AppliqueAs with any applique project, there are numerous ways of doing the applique. Block 7 can be done with needle turn applique, turned machine applique, or fused. The flower shapes on this one are a bit challenging for needleturn, although that is the method I have used. I believe the pattern designer chose to fuse her flowers and then do a decorative hand blanket stitch around the edges. This gives a little more folk art look to the block.
The background I chose for this block is black, as are most of the blocks, and for the stems and leaves I chose a brown hombre plaid. I love the look of the hombre value changes along the flower stems and it gives the leaves a bit of variation so they all look a little different. This fabric also shows up well on the black background, but does not compete with the flowers.
For the centers of the flowers I chose a soft, small scale plaid that is actually a green/gray color with accent threads in both blue and cream. The very small scale of the plaid gives the look of a check in the center of the flowers.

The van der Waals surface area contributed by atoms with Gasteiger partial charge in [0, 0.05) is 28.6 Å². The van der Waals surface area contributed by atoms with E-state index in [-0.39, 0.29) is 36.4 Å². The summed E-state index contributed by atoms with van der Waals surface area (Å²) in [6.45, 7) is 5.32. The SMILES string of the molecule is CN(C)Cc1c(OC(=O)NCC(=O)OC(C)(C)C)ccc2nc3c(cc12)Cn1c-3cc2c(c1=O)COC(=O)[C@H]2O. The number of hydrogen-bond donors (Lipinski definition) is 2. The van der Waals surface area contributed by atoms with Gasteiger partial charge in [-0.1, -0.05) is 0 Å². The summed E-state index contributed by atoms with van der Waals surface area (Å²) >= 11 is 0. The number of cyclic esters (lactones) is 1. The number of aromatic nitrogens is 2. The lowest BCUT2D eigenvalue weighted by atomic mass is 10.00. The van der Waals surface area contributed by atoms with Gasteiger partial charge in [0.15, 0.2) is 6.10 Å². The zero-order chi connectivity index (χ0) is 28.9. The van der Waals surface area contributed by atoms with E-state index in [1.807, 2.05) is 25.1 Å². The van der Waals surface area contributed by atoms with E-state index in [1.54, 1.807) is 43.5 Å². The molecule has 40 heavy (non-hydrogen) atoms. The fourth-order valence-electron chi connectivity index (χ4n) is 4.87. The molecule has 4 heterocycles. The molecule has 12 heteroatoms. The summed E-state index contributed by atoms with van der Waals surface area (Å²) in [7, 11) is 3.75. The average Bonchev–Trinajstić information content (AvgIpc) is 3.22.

Assembly of the Block
I demonstrated how to make bias stems for flowers in a previous blog article on applique, so I will not repeat that, or the basic technique of turned edge hand applique. Just a few pointers.
To make perfect circles for your centers, use a template form the correct size. I like Perfect Circles by Karen Kay Buckley. This pack has all the circle sizes you need for most projects and they are heat resistant, so you can baste around your fabric circle then pull and tighten the basting forming the fabric around the circle template. While you have the basting tight, iron the circle, setting the perfect circular edge, then remove the template.
Stitching down your circles is just a breeze as the edges are already turned perfectly!
Here is our finished applique. We will be trimming this block later when we make the blocks for next month and attach them to the bottom of the flowers.